Strafing locomotion is different in a few ways to regular locomotion and some changes in the motion matching system are required. This mostly relates to the trajectory generator and trajectory point facing angle. For strafing the facing angles need to be facing in the direction of strafe as shown in the below image.
Please see this video tutorial as a supplement to this section of documentation.
The first step to setup strafing with motion matching is to change the ‘Mode’ of the trajectory generator component. To do this in the editor, change the ‘Trajectory Behaviour’ to ‘Strafe’
This can also be done at runtime by directly setting the ‘Trajectory Behaviour’ to Stafe as shown below:
In strafe mode, the strafe facing direction needs to be manually set on the trajectory generator. This can be done by explicitly setting the ‘Strafe Direction’ property on the Trajectory Generator as shown below:
Alternatively, a utility function can be used to set the strafe direction based on the camera as shown in the below image.
Angular Error Warping Component - Strafe Mode
If you are using the Angular Error Warping component then you either need to turn it off during strafe or change it to strafe mode as well. The settings should also be changed as follows to modify the behavior of the angular warping to better suite strafing
Note: If you have animations that enable the character to turn and change their plane of strafing then angular error warping can be toned down or turned off completely.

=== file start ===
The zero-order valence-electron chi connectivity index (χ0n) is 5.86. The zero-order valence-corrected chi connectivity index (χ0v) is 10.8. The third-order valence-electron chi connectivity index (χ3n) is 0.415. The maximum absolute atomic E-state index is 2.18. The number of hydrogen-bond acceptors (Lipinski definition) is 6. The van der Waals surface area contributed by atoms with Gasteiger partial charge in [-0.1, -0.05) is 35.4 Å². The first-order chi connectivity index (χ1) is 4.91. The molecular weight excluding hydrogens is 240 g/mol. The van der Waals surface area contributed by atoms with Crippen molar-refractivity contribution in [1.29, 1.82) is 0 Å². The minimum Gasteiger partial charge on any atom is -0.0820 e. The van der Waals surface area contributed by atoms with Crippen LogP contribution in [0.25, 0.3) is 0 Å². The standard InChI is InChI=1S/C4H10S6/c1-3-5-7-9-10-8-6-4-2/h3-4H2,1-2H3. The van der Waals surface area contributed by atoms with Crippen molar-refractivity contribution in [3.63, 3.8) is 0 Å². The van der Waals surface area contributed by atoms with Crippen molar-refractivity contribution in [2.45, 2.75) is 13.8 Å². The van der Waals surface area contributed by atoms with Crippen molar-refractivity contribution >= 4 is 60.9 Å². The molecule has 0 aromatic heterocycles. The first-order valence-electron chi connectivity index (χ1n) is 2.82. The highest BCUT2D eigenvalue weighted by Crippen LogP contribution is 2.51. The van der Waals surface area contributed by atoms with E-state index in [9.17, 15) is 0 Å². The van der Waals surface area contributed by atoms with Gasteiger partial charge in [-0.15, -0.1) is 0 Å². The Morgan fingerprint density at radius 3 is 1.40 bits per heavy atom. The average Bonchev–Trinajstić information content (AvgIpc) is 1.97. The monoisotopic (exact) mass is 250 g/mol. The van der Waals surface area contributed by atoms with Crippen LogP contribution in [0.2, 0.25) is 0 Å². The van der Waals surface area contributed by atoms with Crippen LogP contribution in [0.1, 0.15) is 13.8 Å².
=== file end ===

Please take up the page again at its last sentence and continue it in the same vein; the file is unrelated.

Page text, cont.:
These changes can all be made at runtime by directly setting values on the Angular Error Warping Component:
Motion Data / Calibration
Setting up strafing animations in the motion data editor is no different from standard locomotion except that you might opt for using a different calibration altogether. Strafing motion is very different to 'standard’ and a shift in calibration weightings may be necessary. The below calibration is an example of calibration for strafing in the example project.
Note: ‘Weight Angular Momentum’ is only set to zero in this calibration because the example animation set does not contain any turning. As a result this weighting is redundant and has been set to zero for these purposes.
Note: Strafing calibration may differ from animation set to animation set. There are no hard and fast rules, rather “educated” trial and error should be used until the visual results are as desired.
To further improve strafing animation with motion matching there are other considerations to be made as described below:
Clean Cut Loops
It is recommended that clean looping cycle animations be created and used for strafing. This goes for every desired speed in all 8-strafing directions. These loops should ideally contain 3+ cycles each to get a good variation in motion.
Motion matching can only ever play animations that it is provided with. This means that many angular movements may not be possible and this can be particularly noticeable if the player is using a joystick instead of WASD keys. To combat this, it is possible to use Motion Symphony’s ‘Blend Space’ support to achieve motion in many more directions than just 8. This method does require ‘clean cut loops’ as described above.
For more details on blend spaces and how to use them in Motion Symphony, please see the ‘Blend Spaces’ section of this documentation.